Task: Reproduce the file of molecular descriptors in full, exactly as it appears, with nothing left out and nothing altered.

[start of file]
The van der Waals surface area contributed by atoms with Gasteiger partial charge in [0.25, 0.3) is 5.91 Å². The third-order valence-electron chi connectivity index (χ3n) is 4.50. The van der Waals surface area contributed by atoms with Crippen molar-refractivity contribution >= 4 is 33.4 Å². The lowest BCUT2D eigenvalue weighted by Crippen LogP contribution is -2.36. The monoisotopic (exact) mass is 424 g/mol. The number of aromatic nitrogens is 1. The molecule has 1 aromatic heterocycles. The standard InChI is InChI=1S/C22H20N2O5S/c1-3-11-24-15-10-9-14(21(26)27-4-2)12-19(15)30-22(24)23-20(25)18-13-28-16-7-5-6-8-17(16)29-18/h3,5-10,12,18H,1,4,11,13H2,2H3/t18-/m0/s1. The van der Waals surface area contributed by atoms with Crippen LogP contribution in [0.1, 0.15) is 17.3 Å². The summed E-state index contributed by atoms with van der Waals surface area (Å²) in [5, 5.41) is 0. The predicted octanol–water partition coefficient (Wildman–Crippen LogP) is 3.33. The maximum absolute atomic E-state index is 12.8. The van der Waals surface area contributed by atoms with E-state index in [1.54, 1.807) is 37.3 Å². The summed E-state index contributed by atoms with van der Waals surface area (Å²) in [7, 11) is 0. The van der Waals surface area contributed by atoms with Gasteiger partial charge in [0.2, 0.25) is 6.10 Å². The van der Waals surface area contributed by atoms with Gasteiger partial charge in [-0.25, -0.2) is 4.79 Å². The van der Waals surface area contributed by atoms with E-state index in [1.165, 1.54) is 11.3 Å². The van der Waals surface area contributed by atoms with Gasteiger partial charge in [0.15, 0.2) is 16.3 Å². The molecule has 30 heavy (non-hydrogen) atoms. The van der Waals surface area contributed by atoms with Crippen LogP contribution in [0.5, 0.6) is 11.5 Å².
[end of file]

The van der Waals surface area contributed by atoms with Gasteiger partial charge in [0.25, 0.3) is 5.91 Å². The third-order valence-electron chi connectivity index (χ3n) is 4.50. The van der Waals surface area contributed by atoms with Crippen molar-refractivity contribution >= 4 is 33.4 Å². The lowest BCUT2D eigenvalue weighted by Crippen LogP contribution is -2.36. The monoisotopic (exact) mass is 424 g/mol. The number of aromatic nitrogens is 1. The molecule has 1 aromatic heterocycles. The standard InChI is InChI=1S/C22H20N2O5S/c1-3-11-24-15-10-9-14(21(26)27-4-2)12-19(15)30-22(24)23-20(25)18-13-28-16-7-5-6-8-17(16)29-18/h3,5-10,12,18H,1,4,11,13H2,2H3/t18-/m0/s1. The van der Waals surface area contributed by atoms with Crippen LogP contribution in [0.1, 0.15) is 17.3 Å². The summed E-state index contributed by atoms with van der Waals surface area (Å²) in [5, 5.41) is 0. The predicted octanol–water partition coefficient (Wildman–Crippen LogP) is 3.33. The maximum absolute atomic E-state index is 12.8. The van der Waals surface area contributed by atoms with E-state index in [1.54, 1.807) is 37.3 Å². The summed E-state index contributed by atoms with van der Waals surface area (Å²) in [7, 11) is 0. The van der Waals surface area contributed by atoms with Gasteiger partial charge in [0.2, 0.25) is 6.10 Å². The van der Waals surface area contributed by atoms with Gasteiger partial charge in [-0.25, -0.2) is 4.79 Å². The van der Waals surface area contributed by atoms with E-state index in [1.165, 1.54) is 11.3 Å². The van der Waals surface area contributed by atoms with Gasteiger partial charge in [0.15, 0.2) is 16.3 Å². The molecule has 30 heavy (non-hydrogen) atoms. The van der Waals surface area contributed by atoms with Crippen LogP contribution in [0.5, 0.6) is 11.5 Å².